If either you, your spouse, or both of you started or purchased a closely-held business during your marriage such as a Professional Practice (such as a legal, dental, or medical practice), or a service oriented business (such as a car repair shop), manufacturing company, or any other type of business, then the valuation and division of that business can become a major focus of your divorce. In Illinois, marital property includes a business started during the marriage, and thus is subject to division in a divorce.
Properly valuing your business is critical to getting your fair share. Different types of businesses present different valuation challenges. A business selling a product may be less dependent upon the personal involvement of a spouse than a specialized service business, such as a medical practice, where the continuing value of the business is often wholly dependent upon continued professional services.
When needed, we will work with experts such as accountants and appraisers to properly value a business. The three main business valuation models include an income valuation (i.e. present value of future net income), a market-based valuation (i.e. what the business could be sold for), and an asset-based valuation (i.e. net value of the business assets).
In the case of a professional practice (such as a medical practice), for example, an income valuation that assumes the continuation of the services provided by the doctor/spouse can be very high. A market-based approach (how much the business could be sold for) will likely be significantly less, as the practice will not usually be worth a high dollar amount if the doctor is no longer going to be involved in the business. The asset-based valuation may yield the lowest value of the business, as the assets (which may consist primarily of office equipment and furniture) may have a very low market value.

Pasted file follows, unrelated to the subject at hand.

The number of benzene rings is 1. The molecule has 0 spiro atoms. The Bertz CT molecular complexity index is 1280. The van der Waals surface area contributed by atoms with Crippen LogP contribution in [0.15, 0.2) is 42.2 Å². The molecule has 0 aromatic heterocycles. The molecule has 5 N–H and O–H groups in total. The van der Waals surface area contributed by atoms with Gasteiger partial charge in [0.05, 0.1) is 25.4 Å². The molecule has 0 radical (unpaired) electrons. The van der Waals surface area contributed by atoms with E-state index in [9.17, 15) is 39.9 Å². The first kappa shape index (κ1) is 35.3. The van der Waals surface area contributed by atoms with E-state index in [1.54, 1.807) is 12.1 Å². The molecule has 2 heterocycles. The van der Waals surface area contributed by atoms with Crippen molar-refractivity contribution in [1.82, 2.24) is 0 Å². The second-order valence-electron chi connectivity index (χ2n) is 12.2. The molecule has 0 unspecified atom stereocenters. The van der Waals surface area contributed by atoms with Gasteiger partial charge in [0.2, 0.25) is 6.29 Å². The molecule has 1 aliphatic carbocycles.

Because the wide variations in valuation that can result in different valuation models, it is important that an attorney fight aggressively to see that the model that is the most advantageous for a client be used.
In many (perhaps most) cases, it will be in the best interests of the business to continue. If this is the case, a determination must be made as to how the business assets are to be divided.
In some cases, one spouse will be much more involved in the business than the other spouse, particular in the case of a professional service business (such as a medical practice, where only one spouse may be a doctor). If the parties can decide who will continue with the business, the issue becomes how to pay the spouse who will not continue with the business for his or her fair share.
Sometimes there can be sufficient marital assets to make this allocation (one spouse gets the house, the other spouse gets the business). In other cases, the spouse getting the business will pay the other spouse over time.
Depending upon whether we represent the business-owner spouse or the other spouse, there are many important considerations that go into developing these settlements, such as issues like obtaining security for the payments to be made, and developing consequences as to what should happen if payments are missed. In a structured settlement, we will work diligently in negotiations to protect the interest of clients.
Having a Bachelor of Business Administration, majoring in accounting, and having significant business experience, Mr. Teeter is comfortable in reviewing financial statements and tax returns related to your business and in communicating with experts we hire to value your business.
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